Although millions of microorganisms in your compost perform the bulk of decomposition, a variety of insects also play a role in producing the nutrient-rich finished compost. Being familiar with the range of insects that can be found in compost bins will help you gain a better understanding of the part each species plays in preparing the compost for enriching your garden soil.
Your compost bin typically draws a diverse population of ants looking for food and shelter. Ants in your compost bin consume fungi, seeds, old food and even other insects, including ants. As they move busily around in your bin, the ants increase phosphorus and potassium levels in your compost by bringing minerals into the bin, ultimately creating higher nutrient levels in your finished compost.
A flat, oval insect with 10 legs and distinctly-marked segments, the sow bug is related to the crayfish, according to Texas A & M University Cooperative Extension. These prolific insects consume rotting vegetation and old wood-based materials in your compost bin.
In addition to consuming organic matter, flies also unknowingly carry the decomposing bacteria around as they flit from place to place in your compost bin. This typically helps increase the decomposition rate of your compost. If you find that your compost bin fly population is getting excessive, consider covering your compost with a layer of carbon-rich material, such as sawdust or old grass clippings.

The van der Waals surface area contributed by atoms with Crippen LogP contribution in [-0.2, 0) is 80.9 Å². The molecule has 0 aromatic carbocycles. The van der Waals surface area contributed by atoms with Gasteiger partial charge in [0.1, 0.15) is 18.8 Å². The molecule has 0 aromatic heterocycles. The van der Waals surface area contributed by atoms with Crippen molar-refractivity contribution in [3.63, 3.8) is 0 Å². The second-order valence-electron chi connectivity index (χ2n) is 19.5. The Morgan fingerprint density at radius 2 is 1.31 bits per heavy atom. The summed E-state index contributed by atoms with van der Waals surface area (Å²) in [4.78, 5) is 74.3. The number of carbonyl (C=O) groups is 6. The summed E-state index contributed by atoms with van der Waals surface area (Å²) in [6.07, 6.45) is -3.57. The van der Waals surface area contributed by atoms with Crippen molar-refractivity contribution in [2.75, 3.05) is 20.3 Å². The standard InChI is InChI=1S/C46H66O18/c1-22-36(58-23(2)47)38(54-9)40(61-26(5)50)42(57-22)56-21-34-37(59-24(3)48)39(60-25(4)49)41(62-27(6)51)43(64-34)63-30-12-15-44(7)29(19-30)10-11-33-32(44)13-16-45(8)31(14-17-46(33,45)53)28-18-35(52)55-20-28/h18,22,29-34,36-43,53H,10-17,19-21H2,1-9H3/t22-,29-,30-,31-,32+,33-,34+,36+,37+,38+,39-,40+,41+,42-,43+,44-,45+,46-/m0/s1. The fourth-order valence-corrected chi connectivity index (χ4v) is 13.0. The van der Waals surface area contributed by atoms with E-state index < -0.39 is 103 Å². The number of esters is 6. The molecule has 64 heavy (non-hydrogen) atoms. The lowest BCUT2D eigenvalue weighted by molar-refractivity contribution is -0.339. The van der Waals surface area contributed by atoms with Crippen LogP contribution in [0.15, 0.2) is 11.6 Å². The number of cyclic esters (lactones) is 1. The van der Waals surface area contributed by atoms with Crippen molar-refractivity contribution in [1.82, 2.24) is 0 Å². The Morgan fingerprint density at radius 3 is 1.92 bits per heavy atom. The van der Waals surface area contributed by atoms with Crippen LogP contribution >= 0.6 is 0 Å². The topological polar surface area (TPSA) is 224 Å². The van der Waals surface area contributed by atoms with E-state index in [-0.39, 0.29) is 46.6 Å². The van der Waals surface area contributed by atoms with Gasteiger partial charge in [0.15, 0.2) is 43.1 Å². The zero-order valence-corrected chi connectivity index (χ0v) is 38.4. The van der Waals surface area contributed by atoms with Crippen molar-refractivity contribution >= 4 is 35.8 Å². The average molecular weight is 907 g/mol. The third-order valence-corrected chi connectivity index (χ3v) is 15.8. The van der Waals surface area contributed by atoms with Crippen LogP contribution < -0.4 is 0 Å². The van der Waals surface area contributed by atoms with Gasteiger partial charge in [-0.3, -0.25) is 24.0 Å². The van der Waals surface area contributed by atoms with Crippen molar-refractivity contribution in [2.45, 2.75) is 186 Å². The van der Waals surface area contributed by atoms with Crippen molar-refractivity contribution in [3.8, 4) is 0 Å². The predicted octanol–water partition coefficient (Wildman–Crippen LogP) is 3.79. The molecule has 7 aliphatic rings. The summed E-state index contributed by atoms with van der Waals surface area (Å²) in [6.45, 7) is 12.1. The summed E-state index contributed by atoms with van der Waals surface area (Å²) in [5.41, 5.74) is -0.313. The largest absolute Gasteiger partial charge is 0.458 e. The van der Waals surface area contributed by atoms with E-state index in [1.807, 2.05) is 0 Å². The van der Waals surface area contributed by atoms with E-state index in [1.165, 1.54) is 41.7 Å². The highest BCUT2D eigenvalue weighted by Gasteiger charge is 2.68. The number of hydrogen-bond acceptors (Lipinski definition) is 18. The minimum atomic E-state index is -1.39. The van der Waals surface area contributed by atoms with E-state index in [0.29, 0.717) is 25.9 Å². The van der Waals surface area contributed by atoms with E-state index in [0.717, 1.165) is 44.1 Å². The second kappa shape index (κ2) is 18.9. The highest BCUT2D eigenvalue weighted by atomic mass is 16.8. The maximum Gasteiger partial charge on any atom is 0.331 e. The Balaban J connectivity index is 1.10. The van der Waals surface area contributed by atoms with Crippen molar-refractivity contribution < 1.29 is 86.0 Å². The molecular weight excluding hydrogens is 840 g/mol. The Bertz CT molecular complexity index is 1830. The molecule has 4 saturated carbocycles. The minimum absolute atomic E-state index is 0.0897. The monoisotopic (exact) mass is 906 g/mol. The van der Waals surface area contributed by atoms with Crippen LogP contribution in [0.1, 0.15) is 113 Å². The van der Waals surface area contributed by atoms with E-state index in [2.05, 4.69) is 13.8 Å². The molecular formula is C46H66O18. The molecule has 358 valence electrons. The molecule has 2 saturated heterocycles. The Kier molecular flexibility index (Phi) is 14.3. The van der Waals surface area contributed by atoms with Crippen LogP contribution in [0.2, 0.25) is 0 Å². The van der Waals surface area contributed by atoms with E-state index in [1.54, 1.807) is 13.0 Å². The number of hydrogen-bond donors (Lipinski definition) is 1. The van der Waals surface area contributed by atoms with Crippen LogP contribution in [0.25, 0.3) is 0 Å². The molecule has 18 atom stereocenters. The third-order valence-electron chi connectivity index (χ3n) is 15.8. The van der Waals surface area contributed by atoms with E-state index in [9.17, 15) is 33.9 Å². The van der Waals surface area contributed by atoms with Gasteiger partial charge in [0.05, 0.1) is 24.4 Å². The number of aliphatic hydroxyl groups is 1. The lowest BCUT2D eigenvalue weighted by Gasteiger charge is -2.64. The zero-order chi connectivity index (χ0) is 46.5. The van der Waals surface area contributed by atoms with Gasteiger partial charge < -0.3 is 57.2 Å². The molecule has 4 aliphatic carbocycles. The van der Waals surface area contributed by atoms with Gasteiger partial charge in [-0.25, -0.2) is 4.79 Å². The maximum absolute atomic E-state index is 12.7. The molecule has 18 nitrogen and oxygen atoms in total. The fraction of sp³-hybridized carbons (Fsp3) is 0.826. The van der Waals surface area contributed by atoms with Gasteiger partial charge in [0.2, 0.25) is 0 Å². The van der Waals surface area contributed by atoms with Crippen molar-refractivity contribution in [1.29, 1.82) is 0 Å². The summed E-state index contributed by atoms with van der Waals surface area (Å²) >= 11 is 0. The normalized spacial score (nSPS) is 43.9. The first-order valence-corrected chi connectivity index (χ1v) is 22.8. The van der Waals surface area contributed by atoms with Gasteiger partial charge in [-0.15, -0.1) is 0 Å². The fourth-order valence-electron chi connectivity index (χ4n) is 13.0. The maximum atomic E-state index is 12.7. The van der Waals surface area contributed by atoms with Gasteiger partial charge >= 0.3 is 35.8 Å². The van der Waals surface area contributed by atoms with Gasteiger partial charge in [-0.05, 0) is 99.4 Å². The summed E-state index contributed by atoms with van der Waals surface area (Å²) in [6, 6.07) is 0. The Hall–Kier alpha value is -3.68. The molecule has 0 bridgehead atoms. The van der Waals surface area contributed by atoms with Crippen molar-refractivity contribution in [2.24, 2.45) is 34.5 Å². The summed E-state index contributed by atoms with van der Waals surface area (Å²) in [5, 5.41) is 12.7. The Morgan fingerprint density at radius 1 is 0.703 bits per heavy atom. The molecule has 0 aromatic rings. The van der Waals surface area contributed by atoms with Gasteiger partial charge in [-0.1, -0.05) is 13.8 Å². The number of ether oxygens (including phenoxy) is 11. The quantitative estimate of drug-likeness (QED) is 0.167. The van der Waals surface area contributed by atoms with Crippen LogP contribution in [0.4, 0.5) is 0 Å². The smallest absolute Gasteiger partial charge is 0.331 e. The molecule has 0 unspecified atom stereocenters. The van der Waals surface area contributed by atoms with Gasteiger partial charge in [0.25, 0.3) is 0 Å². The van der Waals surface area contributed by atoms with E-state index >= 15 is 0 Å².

Your compost bin often contains various different beetle species, including the feather-winged beetle, the ground beetle and the rove beetle. Before reaching adulthood, beetles go through a grub stage, so you’ll often see grubs in your compost bin, as well; adult beetles are distinguished by their characteristic set of double wings. According to Texas A & M University Cooperative Extension, beetles consume rotting vegetables, snails, slugs and other insects.
Springtails are small, elongated insects that are typically less than ¼ inch in length. Coming in a variety of colors, including white, blue and black, springtails jump around when disturbed, according to the University of Illinois Cooperative Extension. This type of insect consumes mold, fungi and decomposing plants in your compost bin.
Mites are six-legged insects in your compost bin that range in size from microscopic to approximately ½ inch long, depending upon the species. Many mite species in your compost directly consume various types of plant matter, working with the bacteria to break down the organic matter. Other mites are second-level consumers, consuming other insects in your compost bin, such as fly larvae and springtails.
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